Now some fresh pickings from the Political Grapevine:
His True Feelings
Newly released documents have uncovered what may be John Roberts' true feelings about singer Michael Jackson (search). It turns out that in 1984 when Jackson was at the height of his career his manager wrote the White House asking for a letter from President Reagan thanking Jackson for coming to an event at the White House. Reagan's staff put together a draft, which began, "Dear Michael, your visit to the White House was a real 'thriller' for all of us here in the nation's capital. In fact, the White House staff are still humming 'Beat It' and 'Billy Jean.'"
But Roberts, then in the White House counsel's office, stepped in calling Jackson's visit a "calculated commercial decision," and telling staffers in a memo, "I find the obsequious attitude of some ... White House staff toward Mr. Jackson's attendants, and the fawning posture they would have the president ... adopt, more than a little embarrassing."
Plus, Roberts noted, Bruce Springsteen (search) didn't get a letter when he came to Washington.
Post Pulling Out
The Washington Post will no longer be a sponsor for a Pentagon event next month to commemorate victims of 9/11. The paper was going to donate public service advertising space to help promote Freedom Walk (search), which will feature country music star Clint Black (search), singer of the tune "I Raq and Roll." But Monday, Post representatives at the Newspaper Guild passed a resolution saying, "…the Post undermines [its stated goal of honoring veterans] by lending its support to a political event that links the Sept. 11, 2001 attacks to the war in Iraq — a link that the Post, in its reporting, has shown to be false."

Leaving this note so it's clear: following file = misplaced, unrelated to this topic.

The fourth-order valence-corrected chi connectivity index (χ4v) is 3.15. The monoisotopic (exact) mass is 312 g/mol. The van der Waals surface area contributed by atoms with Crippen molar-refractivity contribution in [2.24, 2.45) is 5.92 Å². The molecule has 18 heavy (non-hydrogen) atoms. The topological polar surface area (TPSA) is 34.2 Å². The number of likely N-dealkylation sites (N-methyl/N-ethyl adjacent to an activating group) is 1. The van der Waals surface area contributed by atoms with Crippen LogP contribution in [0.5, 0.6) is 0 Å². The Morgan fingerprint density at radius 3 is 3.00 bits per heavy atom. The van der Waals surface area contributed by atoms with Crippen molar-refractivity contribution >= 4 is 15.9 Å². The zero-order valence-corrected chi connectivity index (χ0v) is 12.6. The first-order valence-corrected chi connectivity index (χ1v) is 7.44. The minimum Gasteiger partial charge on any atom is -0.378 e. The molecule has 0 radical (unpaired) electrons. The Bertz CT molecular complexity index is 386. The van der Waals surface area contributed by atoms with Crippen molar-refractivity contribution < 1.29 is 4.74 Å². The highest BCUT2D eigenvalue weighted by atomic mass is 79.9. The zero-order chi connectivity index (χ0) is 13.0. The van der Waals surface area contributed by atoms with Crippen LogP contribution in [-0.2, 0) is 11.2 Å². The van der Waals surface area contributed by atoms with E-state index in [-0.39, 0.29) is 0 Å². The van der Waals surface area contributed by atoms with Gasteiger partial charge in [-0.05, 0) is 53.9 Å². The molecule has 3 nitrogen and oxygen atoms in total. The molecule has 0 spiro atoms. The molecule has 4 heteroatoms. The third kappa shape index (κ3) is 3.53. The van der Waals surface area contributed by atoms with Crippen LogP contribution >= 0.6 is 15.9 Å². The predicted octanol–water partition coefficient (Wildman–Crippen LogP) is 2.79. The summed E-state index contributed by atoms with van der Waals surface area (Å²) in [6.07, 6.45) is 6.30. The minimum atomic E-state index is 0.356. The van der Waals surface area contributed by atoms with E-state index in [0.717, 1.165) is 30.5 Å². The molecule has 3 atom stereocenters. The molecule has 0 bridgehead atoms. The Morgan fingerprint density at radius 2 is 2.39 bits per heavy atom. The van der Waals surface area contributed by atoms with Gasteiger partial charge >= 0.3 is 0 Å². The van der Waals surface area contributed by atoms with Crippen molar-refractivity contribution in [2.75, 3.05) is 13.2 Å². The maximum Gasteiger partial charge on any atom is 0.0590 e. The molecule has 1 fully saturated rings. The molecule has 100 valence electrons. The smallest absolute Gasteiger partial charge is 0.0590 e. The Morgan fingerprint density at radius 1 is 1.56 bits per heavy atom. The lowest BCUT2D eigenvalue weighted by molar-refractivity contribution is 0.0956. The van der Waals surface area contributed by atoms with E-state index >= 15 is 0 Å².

It is not clear what the Guild sees as the link between Iraq and 9/11 in the celebration, other than Clint Black's appearance. Nevertheless, the Post did decide to back out of the celebration, saying it wants to "avoid activities that might lead readers to question [our] objectivity." So, instead, it will now make a donation to the Pentagon Memorial Fund.
‘A Dream Scenario’ for Lance
You may have already heard what Lance Armstrong (search) thinks about his planned bike ride with President Bush this weekend in Texas. Armstrong says the outing with the president is "a dream scenario for me." President Bush admires the Texas Tour de France (search) champion, and calls him "an incredible inspiration," but there are limits. Asked if he was going to wear those tight biker shorts, Mr. Bush drew the line, saying, "There are certain things that age brings with it, and not wearing the form-fitting Lycra shorts is one of them, if you know what I mean."
— FOX News' Michael Levine contributed to this report